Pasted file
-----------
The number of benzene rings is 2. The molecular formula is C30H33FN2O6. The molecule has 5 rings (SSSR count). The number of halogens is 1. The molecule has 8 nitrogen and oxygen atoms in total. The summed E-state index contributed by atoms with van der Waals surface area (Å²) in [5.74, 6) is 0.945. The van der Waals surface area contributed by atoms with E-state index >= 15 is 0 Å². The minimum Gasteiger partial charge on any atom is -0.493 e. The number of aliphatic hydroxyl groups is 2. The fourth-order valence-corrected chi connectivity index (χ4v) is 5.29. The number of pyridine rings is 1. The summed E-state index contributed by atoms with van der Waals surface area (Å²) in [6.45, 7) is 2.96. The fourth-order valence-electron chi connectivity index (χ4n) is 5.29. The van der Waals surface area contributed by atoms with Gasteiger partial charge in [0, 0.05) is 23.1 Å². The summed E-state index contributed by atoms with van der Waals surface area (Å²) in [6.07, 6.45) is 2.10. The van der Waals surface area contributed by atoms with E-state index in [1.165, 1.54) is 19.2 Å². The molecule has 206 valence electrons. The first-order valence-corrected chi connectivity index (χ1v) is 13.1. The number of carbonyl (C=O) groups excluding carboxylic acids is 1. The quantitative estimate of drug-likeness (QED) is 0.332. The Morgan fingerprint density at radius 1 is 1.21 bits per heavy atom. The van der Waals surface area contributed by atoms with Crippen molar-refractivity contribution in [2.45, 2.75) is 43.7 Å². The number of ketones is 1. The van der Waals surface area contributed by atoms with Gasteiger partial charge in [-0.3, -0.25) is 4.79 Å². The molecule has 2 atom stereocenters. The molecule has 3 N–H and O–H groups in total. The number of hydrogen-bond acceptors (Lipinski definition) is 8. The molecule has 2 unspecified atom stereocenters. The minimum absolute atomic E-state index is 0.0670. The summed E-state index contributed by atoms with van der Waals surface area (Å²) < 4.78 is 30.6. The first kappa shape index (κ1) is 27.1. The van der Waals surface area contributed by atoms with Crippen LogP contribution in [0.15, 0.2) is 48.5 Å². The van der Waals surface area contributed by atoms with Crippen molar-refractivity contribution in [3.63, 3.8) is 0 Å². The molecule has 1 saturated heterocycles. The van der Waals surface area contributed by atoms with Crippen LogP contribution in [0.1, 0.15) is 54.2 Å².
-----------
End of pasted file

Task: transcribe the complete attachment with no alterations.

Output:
The number of benzene rings is 2. The molecular formula is C30H33FN2O6. The molecule has 5 rings (SSSR count). The number of halogens is 1. The molecule has 8 nitrogen and oxygen atoms in total. The summed E-state index contributed by atoms with van der Waals surface area (Å²) in [5.74, 6) is 0.945. The van der Waals surface area contributed by atoms with E-state index >= 15 is 0 Å². The minimum Gasteiger partial charge on any atom is -0.493 e. The number of aliphatic hydroxyl groups is 2. The fourth-order valence-corrected chi connectivity index (χ4v) is 5.29. The number of pyridine rings is 1. The summed E-state index contributed by atoms with van der Waals surface area (Å²) in [6.45, 7) is 2.96. The fourth-order valence-electron chi connectivity index (χ4n) is 5.29. The van der Waals surface area contributed by atoms with Gasteiger partial charge in [0, 0.05) is 23.1 Å². The summed E-state index contributed by atoms with van der Waals surface area (Å²) in [6.07, 6.45) is 2.10. The van der Waals surface area contributed by atoms with E-state index in [1.165, 1.54) is 19.2 Å². The molecule has 206 valence electrons. The first-order valence-corrected chi connectivity index (χ1v) is 13.1. The number of carbonyl (C=O) groups excluding carboxylic acids is 1. The quantitative estimate of drug-likeness (QED) is 0.332. The Morgan fingerprint density at radius 1 is 1.21 bits per heavy atom. The van der Waals surface area contributed by atoms with Crippen molar-refractivity contribution in [2.45, 2.75) is 43.7 Å². The number of ketones is 1. The van der Waals surface area contributed by atoms with Gasteiger partial charge in [-0.3, -0.25) is 4.79 Å². The molecule has 2 atom stereocenters. The molecule has 3 N–H and O–H groups in total. The number of hydrogen-bond acceptors (Lipinski definition) is 8. The molecule has 2 unspecified atom stereocenters. The minimum absolute atomic E-state index is 0.0670. The summed E-state index contributed by atoms with van der Waals surface area (Å²) < 4.78 is 30.6. The first kappa shape index (κ1) is 27.1. The van der Waals surface area contributed by atoms with Crippen LogP contribution in [0.15, 0.2) is 48.5 Å². The van der Waals surface area contributed by atoms with Crippen molar-refractivity contribution in [3.63, 3.8) is 0 Å². The molecule has 1 saturated heterocycles. The van der Waals surface area contributed by atoms with Crippen LogP contribution in [0.1, 0.15) is 54.2 Å².